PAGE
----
Quote:
Originally Posted by Mr. Desmond View Post

Look for something in 10.5 degrees, it could be regular or stiff flex depending on how bad the stock shaft is ... you probably have the power for a stiff flex in a softer stock shaft

Please help me to understand this.  I was under the impression that swing speed should be the primary determining factor for selecting shaft stiffness.  Yet even though my average swing speed is still pretty slow, I feel like I hit stiff-shafted drivers quite a bit better than regular flex ones.

post #9 of 17

You are right - your swing speed should determine your shaft selection.

 

One of the things the smart guys on this forum say is that "what you feel isn't necessarily real".  You may feel that you hit the stiff shaft better, but it is really a matter of factuality.  If your swing isn't fast enough for a stiff shaft, it won't flex and supply you distance. Though you might hit it straighter for some unknown reason (to me), if you don't get any "kick" from it (think longer distance), then you are better off with a regular shaft.

 

You seem like you could be a pretty good athlete. Don't get frustrated with golf. There is nothing natural about a great golf swing. It is learned, found, and lost, tweaked...Great players can't get into times in their lives when some tiny things change unintentionally and their game goes in the tank.  Yet, you can play golf throughout your life with all kinds of people. It is a superb game to be enjoyed!

 

Any regular shaft driver made in the last couple of years will do you well - as long as it isn't designed for a low handicap player (e.g. Ping i15). Ask for a forgiving, large, driver that promotes a high ball flight and you will be well-served by it for a couple of years (I would guess).

 

At this point - I would encourage you to forsake the driver entirely - use your 3 wood and learn to hit it fairly predictably.  In the end you will score better and enjoy hitting from the fairway more often than not.  You can continue to work on your swing, but know that any minute flaw in your swing is magnified when you have a longer club in your hand.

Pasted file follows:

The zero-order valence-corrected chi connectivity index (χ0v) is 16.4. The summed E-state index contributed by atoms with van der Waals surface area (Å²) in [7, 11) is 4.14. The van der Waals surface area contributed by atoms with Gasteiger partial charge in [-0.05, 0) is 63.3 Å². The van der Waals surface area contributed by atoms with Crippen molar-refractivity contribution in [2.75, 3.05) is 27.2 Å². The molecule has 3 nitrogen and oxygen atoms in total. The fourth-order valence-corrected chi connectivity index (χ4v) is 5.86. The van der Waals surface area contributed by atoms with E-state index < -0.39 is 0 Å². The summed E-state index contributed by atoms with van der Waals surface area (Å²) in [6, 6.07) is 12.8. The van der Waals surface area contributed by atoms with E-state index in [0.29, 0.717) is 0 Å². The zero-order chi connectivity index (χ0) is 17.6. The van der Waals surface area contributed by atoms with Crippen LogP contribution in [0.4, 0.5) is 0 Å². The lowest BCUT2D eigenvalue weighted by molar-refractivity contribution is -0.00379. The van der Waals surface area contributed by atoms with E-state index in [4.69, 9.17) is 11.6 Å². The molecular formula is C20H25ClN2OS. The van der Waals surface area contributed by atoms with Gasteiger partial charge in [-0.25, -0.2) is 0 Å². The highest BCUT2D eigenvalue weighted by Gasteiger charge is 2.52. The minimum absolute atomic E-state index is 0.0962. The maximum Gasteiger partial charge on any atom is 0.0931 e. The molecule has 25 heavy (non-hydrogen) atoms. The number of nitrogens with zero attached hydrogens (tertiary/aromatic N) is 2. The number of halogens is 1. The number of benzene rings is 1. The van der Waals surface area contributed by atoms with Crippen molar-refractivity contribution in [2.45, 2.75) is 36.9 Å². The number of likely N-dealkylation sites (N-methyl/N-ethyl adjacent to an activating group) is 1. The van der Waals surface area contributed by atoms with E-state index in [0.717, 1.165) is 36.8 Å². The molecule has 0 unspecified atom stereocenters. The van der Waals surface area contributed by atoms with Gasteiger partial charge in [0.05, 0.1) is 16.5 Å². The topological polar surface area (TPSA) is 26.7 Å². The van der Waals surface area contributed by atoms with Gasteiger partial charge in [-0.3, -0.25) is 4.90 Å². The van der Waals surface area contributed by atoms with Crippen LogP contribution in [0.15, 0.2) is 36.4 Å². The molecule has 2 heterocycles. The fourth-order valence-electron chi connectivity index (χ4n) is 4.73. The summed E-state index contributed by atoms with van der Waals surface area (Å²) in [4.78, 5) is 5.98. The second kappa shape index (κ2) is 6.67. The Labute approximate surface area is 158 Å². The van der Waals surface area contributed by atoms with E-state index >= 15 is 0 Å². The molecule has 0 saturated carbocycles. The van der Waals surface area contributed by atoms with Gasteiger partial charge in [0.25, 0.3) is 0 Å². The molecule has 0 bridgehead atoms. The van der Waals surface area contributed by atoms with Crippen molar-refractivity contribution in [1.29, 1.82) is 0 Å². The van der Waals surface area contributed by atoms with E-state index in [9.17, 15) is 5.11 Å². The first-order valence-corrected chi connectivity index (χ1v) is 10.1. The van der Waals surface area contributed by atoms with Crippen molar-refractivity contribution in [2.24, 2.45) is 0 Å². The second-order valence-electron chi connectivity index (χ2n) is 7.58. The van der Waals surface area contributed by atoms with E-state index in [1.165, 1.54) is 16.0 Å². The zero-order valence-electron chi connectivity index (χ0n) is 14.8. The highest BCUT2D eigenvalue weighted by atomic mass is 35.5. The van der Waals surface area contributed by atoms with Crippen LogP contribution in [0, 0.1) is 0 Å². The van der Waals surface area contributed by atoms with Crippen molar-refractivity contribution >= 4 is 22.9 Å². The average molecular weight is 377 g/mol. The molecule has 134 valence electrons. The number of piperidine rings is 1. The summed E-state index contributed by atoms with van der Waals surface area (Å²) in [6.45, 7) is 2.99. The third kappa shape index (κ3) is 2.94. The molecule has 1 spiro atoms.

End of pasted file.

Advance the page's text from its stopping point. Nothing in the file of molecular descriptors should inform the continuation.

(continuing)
I remember getting into a funk a couple of years ago - put my driver away for a month - scored some great rounds as I was only giving up about 20-30 yards on average when I teed off with my 3 wood. 

post #10 of 17
I would echo the TaylorMade Burner SuperFast 2.0. I bought one used, as I was just picking the game up after years off, and have found it to be great. You can find it on GlobalGolf for $115 in very good condition. I got mine in the same condition and it has been an exceptional value.
post #11 of 17

Use the money for lessons instead.  With the money you are contemplating on spending, you could get a few hours of good lesson.

post #12 of 17

Buy a used Diablo Octane from Callaway Preowned.  You can get one in good condition for about $100.

post #13 of 17
Thread Starter 
Quote:
Originally Posted by Yukari View Post

Use the money for lessons instead.  With the money you are contemplating on spending, you could get a few hours of good lesson.

 

I take regular lessons and practice three or four times most weeks.  I know my swing isn't great, but you would think it's perfect if you saw my swing four months ago.  a2_wink.gif

post #14 of 17
Quote:
Originally Posted by Old1964 View Post

One of the things the smart guys on this forum say is that "what you feel isn't necessarily real".  You may feel that you hit the stiff shaft better, but it is really a matter of factuality.  If your swing isn't fast enough for a stiff shaft, it won't flex and supply you distance. Though you might hit it straighter for some unknown reason (to me), if you don't get any "kick" from it (think longer distance), then you are better off with a regular shaft.

 

I'm a beginner myself and totally yield as any sort of authority on the topic, but in my experience i would have to object. I started a few months ago with a super flexible shaft on a piece of crap acuity driver. I was hitting 175 - 200 on good contact drives at the range. I upgraded a few weeks back to a super stiff Callaway 9.5 degree and it noticeably improved my distance and my accuracy. ( and i use the term "accuracy" very loosely). It could just be that its coinciding with improved swing mechanics but I'm putting most of my drives at the fence (which is marked 250) and occasionally I hit one over the fence.

... shrug... 

 

Quote:
Originally Posted by Old1964 View Post